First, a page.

10 Signs You're Settling in Your Relationship

Have you settled for less than you deserve with your partner?
on April 17, 2024
by Moraya Seeger DeGeare
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The search for a soulmate can be an exhausting process. 

The modern dating landscape is full of pitfalls, with a growing number of couples settling for less in love due to fear, timelines, or insecurity. 

Love may be about certain sacrifices, but if your relationship jeopardizes your own happiness… it could be a sign you are settling in your relationship.

What is settling in a relationship? 

Settling in a relationship means accepting less than what you truly deserve from your partner. 

“The simplest way to think of settling in a relationship is when you don’t feel satisfied and say to yourself ‘this is good enough’ rather than searching for more,” says Moraya Seeger DeGeare, a licensed marriage and family therapist and In-House Expert at Paired.

“A key part of this thought process is that settling makes people avoid diving into deeper intimacy with their partner. This is because they see it as a stopping point rather than a curiosity point to start a path of deeper intimacy.” 

By accepting this line of thought, it can be hard to recognize the signs that you’ve settled in your own relationship. This understanding comes from establishing your own self-worth and refusing to settle for less than you deserve. 

However, this can be easier said than done.

Why do people settle in relationships? 

30% of American singles are refusing to settle, citing high expectations as the main reason they are not dating, according to a 2023 study survey by the American Survey Center.

There are several different reasons why people might feel the need to settle in a relationship, whether it’s out of outside pressures or personal insecurities. 

Fear of being alone 

Loneliness is a scary prospect, and often the idea of being alone seems far worse than settling for an incompatible partner. 

This fear often means that people will give up their quest for a soulmate in favor of companionship or because they want to have children. 


Timing is everything. 

Although there are many different ways to understand why people settle due to timing, it’s summed up simply and brilliantly by everyone’s favorite relationship experts in Sex and the City

In the show, Miranda coined the ‘Cab Light Theory’, this concept suggests that men are like taxis. When the time comes for them to settle down, they turn their ‘available’ light on, and the first woman to climb in is the chosen one.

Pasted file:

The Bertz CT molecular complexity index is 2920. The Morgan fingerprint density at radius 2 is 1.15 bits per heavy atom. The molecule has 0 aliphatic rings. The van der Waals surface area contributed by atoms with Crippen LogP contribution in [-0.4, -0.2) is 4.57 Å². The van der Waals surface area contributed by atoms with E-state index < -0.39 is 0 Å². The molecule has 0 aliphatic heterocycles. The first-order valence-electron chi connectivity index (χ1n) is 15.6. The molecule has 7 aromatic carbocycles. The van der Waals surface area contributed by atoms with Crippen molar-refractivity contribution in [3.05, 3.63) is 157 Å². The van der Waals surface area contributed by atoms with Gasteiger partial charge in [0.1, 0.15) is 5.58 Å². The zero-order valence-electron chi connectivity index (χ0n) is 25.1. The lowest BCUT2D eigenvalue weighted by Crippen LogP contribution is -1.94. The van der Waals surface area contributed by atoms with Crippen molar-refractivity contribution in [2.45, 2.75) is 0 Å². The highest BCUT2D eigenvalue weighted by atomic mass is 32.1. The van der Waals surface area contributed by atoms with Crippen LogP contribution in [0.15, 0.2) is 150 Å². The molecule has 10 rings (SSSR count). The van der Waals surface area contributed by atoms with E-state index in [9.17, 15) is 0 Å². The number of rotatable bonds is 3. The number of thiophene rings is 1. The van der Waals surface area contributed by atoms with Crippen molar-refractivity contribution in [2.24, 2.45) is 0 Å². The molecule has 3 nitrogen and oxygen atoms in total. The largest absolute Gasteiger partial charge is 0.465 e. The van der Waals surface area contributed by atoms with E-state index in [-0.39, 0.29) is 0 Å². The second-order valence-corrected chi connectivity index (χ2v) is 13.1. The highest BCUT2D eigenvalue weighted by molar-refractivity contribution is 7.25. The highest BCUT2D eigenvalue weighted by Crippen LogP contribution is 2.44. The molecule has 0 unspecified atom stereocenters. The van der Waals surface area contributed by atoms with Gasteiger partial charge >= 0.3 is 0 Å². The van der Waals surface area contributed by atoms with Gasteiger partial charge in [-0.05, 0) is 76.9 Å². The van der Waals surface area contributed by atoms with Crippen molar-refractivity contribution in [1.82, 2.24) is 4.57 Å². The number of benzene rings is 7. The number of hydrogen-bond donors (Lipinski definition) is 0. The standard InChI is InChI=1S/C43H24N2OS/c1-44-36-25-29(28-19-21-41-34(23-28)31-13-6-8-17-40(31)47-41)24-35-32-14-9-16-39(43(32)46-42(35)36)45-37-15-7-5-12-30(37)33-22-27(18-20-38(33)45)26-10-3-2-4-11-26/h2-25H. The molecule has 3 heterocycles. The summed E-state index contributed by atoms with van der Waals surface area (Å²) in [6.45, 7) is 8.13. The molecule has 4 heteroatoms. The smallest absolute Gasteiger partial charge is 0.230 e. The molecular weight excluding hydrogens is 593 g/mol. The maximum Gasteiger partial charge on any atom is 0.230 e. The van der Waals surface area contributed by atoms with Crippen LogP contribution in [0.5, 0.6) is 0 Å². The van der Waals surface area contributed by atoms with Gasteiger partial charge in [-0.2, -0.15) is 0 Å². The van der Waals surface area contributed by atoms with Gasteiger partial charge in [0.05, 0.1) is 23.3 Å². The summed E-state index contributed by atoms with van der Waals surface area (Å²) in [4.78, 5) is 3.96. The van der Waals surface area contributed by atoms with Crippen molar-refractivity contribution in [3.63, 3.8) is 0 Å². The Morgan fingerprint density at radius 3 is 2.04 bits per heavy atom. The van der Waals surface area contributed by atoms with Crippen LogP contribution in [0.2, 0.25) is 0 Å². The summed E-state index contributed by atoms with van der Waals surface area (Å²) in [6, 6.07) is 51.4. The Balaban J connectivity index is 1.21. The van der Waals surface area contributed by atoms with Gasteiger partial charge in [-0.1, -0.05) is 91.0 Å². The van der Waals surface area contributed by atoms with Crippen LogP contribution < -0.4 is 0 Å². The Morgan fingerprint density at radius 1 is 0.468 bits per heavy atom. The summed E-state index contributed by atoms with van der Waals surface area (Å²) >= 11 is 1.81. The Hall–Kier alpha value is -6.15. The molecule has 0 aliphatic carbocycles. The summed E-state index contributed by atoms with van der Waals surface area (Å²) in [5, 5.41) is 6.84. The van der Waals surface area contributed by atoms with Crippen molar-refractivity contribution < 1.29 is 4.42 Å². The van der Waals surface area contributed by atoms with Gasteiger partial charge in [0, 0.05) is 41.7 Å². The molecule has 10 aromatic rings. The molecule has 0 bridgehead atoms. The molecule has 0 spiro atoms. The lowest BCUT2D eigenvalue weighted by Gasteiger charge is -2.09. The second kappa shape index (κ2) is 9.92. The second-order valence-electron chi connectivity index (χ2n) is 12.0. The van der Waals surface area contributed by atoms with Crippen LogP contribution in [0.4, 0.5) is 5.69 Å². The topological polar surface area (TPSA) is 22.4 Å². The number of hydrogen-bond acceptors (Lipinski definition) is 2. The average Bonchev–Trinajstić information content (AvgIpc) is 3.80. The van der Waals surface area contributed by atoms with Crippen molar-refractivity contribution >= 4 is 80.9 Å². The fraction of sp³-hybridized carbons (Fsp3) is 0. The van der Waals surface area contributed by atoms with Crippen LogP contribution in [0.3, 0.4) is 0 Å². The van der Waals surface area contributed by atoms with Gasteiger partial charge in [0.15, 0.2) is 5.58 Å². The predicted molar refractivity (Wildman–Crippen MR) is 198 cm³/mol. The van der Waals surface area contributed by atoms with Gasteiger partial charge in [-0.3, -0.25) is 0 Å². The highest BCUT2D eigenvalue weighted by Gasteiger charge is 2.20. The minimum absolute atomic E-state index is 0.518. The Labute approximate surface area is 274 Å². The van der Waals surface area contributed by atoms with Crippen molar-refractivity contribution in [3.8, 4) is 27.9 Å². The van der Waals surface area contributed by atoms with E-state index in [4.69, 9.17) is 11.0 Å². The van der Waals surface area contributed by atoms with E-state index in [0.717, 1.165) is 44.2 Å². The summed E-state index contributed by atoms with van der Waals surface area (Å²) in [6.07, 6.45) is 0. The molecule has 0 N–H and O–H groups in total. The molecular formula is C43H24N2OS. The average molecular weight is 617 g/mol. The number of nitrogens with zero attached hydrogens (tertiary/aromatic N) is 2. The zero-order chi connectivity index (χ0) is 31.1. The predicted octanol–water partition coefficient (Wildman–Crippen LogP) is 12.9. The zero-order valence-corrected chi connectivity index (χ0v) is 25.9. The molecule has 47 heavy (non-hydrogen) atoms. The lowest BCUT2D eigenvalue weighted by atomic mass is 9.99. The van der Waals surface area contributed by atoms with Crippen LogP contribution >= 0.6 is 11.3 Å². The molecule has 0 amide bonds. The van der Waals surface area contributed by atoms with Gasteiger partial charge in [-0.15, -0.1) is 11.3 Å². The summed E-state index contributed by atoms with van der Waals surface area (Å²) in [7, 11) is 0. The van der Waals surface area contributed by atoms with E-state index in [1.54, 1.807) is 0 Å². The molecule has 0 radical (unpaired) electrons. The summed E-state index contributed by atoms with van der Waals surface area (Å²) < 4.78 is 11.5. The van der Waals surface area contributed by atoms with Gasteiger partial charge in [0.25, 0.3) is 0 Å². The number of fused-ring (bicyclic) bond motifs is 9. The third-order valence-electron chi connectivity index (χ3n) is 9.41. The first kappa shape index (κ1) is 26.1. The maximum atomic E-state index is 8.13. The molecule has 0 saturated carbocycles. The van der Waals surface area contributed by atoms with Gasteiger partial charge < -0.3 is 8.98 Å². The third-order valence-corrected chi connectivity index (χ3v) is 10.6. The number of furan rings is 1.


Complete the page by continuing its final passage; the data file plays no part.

This modern dating theory has had a resurgence on social media in recent years but is not always sound. However, the idea that age conventions and timelines cause people to settle for monogamy, even if the relationship is flawed — rings true.


The feeling that you can’t do better than your current partner is a common issue when it comes to settling in relationships. 

“The easiest way to understand why people settle comes back to low self-esteem,” says Seeger DeGeare. 

“Low self-esteem is a large, even daunting concept, that takes a lot of work and healing to strengthen.”

This lack of self-esteem can mean you sacrifice what you truly want due to your own insecurities

“You might say to yourself — this is as good as it will get for me. This opinion is being formed by your negative sense of self, leading you to settle for less than you deserve,” says Seeger DeGeare. 

Due to these insecurities, your self-love and self-worth can pay the price. This leads to unsatisfactory long-term relationships, whereby you let go of your expectations in the belief that you don’t deserve better. 

How to know if you’re settling in a relationship 

There are a multitude of factors that lead to people giving up on their romantic aspirations and settling for a significant other who isn’t quite the right fit.

However, sometimes it can be hard to recognize when you have settled. Although they may vary from couple to couple, these signs may indicate you’ve settled in your relationship. 

1. Ignoring red flags 

Rose-colored glasses can make you blind to red flags.

Do you find yourself ignoring your partner’s bad behavior? Red flags can manifest in many different forms, such as gaslighting or controlling behavior,  but they can often be written off as quirks in favor of preserving a relationship. 

Research has defined an array of common dealbreakers in relationships. If you find yourself ignoring these red flags, it could be a sign that you have settled for a relationship with an incompatible partner. 

2. Compromising core values 

Our morals and values define who we are. 

In a healthy relationship, the right person should reflect and respect your core values in their actions and beliefs. Compatibility should be based on these values, and you should not easily give these up to serve someone else’s agenda. 

3. Justifying their behavior 

Red flags are easier to see from a different point of view.